by ANGERIA RIGAMONTI di CUTÒ
Frederick Wiseman’s cinematic portrait of the National Gallery is the latest entry in his encyclopaedic and understatedly absorbing human comedy that has been unfolding for some 50 years. His subjects have included an asylum for the “criminally insane”, institutes of learning, a ski resort, a department store, a welfare office, a hospital, an erotic revue, a police department, national ballet companies, a boxing gym, people with disabilities, and the military. Throughout his films, Wiseman scrutinises the rituals and confines of his surroundings with humane detachment and restrained humour, eluding facile judgments, and mindful of the motivations of all his subjects, even the most apparently disparate. In National Gallery, Wiseman observes not only the rites of a cultural institution and its participants, but also the art itself that tells its own, parallel, riveting story.
Angeria Rigamonti di Cutò: Orson Welles claimed that the very eloquence of cinema is achieved in the editing room, something that certainly seems to apply in your case. Your long and finely tuned editing process brings to mind an author closeted away writing a novel, and I think you have compared your filmmaking to novel writing?
Frederick Wiseman: I think it is similar; it’s not exactly the same, in that, of course, a novelist is only limited by his or her own imagination and I’m limited by my imagination as it plays against 200 hours of rushes. But that still gives me a wide choice. When I start one of these films, the only assumption I make is that if I hang around long enough – for example at the National Gallery – I’ll have enough material to make a film. But as for the themes or the point of view, I have no idea at that stage, as I don’t know what I’m going to find. Other than, obviously, shots of the paintings and the public – but I didn’t know what kind of encounters I’d find, and I didn’t really know anything about the behind-the-scenes activities in the restoration, scientific and educational departments. So the model is Las Vegas – each film is a roll of the dice. You roll the dice, you take a chance and find the film in the editing room.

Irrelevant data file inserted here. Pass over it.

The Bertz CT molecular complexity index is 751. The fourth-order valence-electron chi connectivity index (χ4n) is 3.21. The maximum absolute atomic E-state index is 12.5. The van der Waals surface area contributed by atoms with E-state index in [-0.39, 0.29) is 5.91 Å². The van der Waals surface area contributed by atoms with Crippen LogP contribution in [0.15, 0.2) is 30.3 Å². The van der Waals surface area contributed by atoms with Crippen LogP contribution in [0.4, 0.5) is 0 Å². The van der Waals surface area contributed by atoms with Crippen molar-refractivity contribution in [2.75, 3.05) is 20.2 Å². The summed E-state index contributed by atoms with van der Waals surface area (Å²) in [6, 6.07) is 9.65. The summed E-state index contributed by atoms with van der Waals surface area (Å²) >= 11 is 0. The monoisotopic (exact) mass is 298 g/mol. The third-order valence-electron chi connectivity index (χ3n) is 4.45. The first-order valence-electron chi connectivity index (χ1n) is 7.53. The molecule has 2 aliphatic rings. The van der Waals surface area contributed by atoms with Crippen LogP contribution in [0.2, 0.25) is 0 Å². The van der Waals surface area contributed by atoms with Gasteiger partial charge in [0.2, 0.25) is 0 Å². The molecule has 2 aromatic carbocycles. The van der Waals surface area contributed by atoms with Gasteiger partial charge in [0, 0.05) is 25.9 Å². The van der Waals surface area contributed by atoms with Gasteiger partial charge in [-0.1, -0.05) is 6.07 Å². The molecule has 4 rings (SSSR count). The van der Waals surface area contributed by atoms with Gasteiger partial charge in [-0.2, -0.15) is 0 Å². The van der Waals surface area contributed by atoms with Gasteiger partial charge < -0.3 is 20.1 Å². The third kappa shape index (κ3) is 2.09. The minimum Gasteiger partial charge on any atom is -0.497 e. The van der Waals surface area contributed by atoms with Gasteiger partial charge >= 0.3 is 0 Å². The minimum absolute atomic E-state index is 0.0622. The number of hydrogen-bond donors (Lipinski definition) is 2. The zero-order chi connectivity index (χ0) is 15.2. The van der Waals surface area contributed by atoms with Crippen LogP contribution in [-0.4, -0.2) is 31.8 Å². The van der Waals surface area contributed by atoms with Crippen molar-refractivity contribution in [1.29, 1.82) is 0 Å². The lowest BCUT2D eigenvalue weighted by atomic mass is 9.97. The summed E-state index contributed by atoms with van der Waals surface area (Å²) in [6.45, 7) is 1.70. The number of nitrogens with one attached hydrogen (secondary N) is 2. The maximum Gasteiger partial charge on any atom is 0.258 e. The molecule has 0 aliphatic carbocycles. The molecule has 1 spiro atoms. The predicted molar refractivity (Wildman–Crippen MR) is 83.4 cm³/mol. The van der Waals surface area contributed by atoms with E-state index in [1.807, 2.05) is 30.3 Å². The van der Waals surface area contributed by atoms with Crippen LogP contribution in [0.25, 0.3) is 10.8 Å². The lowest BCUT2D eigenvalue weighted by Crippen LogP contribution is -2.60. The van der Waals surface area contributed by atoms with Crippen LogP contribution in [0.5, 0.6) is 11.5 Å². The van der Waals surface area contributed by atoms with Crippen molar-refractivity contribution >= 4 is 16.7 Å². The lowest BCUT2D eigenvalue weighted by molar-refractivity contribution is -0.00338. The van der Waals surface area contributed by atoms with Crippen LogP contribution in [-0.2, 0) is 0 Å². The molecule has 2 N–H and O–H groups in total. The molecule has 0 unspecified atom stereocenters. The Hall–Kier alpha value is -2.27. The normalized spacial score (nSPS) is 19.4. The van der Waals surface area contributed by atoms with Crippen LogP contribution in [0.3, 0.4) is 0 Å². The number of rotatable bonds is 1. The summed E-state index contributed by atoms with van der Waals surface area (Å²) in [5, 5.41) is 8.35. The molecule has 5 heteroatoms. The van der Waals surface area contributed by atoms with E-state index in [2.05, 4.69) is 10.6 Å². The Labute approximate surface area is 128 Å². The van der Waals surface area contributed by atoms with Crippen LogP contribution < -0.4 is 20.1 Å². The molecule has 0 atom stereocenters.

ARC: So to continue with the image of the writer, do you think that you not only find the film in the editing process, but you actively create it?
FW: It’s the reverse of fiction. In a fiction film, you shoot a script – and 95% of the movie is shooting the script – then you select and edit the takes. But you know what the structure is in advance. Here, I have no idea what the structure is in advance; I haven’t the vaguest idea of what’s going to happen while I’m there. For instance, I know there will be meetings, but I don’t know what anyone’s going to say in the meetings or what the subjects are. So what I do in each case is accumulate a lot of film, in the case of the National Gallery 170 hours. The first thing I do when I come back from the shoot is look at all the rushes, which in this case took around six to eight weeks, and make notes. I put aside – not discard – about 50% of the rushes, then I edit all the sequences that I think might make it into the final film, without any sense, at that point, of structure. Only when I have all the so-called candidate sequences edited in close to final form, after around seven months, do I start to think about structure. I can’t think about structure in the abstract: I have to think about it in relation to the sequences I have. In each case, it’s a question of thinking through the meaning of the individual sequence as I’ve edited it, and the consequences of using that sequence and the implications of placing it where I have.